BOISE — World history conspired to keep George Jones from getting his high school diploma.
Bailey Jo Bartlome and other Kuna High seniors conspired to make sure he got it.
Jones, now 88, went from a farm at Black Cat and Columbia roads to the Pacific theater and into banking.
Bartlome, 18, met Jones at a school veterans celebration last fall. She was so moved by his life and story that she worked with her fellow 250 seniors to include Jones at graduation ceremonies, complete with cap and gown.
"What he went through is amazing," said Bartlome, who will attend College of Southern Idaho on a full rodeo scholarship next fall. "This is going to be awesome."
Jones was a sophomore at Kuna High School in 1941. He was quarterback of the Kaveman football team, wearing No. 12. Then the Japanese attacked Pearl Harbor. Jones left school to join the military. But at 17, he was too young and the military wouldn't take him.
So he went to work for Morrison Knudsen, the global construction company headquartered in Boise. He built underground fuel storage tanks in Hawaii.
He came back to Kuna High for a while. When he turned 18, he joined the Army, volunteering as a paratrooper.
After an injury in training knocked him out of jumping from planes, he was sent to the infantry – and back to Hawaii.
There he was assigned to a ship outfitted with three 4.2-inch mortars and sent into combat to lob shells from the water over the heads of advancing infantry troops.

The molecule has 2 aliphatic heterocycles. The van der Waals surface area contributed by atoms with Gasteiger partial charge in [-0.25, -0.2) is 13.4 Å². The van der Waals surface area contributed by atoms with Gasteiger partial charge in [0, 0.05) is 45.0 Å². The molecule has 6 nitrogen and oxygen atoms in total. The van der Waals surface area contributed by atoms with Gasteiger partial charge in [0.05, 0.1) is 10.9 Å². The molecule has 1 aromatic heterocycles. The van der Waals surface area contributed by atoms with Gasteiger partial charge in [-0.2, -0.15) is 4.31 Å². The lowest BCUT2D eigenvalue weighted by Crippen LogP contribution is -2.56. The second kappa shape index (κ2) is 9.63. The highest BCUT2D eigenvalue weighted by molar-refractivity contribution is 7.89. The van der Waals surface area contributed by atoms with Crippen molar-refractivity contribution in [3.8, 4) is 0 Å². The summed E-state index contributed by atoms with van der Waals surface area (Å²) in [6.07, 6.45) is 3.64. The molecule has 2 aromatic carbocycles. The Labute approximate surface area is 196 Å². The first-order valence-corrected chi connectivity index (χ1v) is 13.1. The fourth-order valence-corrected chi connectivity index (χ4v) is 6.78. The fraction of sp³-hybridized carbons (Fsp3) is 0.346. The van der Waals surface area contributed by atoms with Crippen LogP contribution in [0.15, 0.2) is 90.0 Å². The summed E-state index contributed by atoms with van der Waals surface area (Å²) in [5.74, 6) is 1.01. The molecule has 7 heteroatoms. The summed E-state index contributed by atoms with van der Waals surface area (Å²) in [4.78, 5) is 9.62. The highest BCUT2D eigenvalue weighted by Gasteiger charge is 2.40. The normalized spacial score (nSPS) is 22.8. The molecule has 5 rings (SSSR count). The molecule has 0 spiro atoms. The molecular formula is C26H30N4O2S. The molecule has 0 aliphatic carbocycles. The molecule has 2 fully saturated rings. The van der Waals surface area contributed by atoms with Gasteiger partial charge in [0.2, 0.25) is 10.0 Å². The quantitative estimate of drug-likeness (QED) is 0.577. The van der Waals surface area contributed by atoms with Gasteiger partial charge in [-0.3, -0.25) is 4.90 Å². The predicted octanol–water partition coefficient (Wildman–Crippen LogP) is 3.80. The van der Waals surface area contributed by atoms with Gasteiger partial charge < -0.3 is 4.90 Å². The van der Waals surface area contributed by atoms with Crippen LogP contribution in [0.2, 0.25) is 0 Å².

He was at Leyte in the fight that led to Allied forces reclaiming the Philippines. He went on to Luzon, also in the Philippines, in January 1945.
He was on his way to join the invasion force for Japan when the United States dropped atomic bombs on Hiroshima and Nagasaki, ending the war with Japan.
Back home in Boise at age 22, Jones enrolled in Franklin High School. He met a girl, got married, had a job and wanted a family. He left Franklin after six months.
Jones was a messenger for Idaho First National Bank.
"I got on a bike and rode around town taking bum checks back to merchants," he said.
Except for a couple of detours, Jones spent much of his life in banking, moving into branch management before working as a courier in Idaho.
In 2012, Jones went on an Honor Flight, in which pilots take veterans to see the World War II monument in Washington, D.C. On that visit, he received a flag that had flown over the U.S. Capitol.
He decided to give it to his old high school, in memory of two fellow football players who had died in World War II.
And that brought Jones to a Kuna High School assembly last fall, where Bartlome sat with the rest of her class.
Jones talked to the students about his war experience. Even though seven decades separated the speaker and his audience, he reminded them: "Once a Kaveman, always a Kaveman."
"We were all just sitting there crying," Bartlome said. "We were so amazed."
Immediately after the assembly, she talked with the government teacher about a way to honor Jones. She brought the senior class together to ask them what they thought of inviting Jones to graduate with them. They loved it.
Jones will get an honorary Kuna High diploma.
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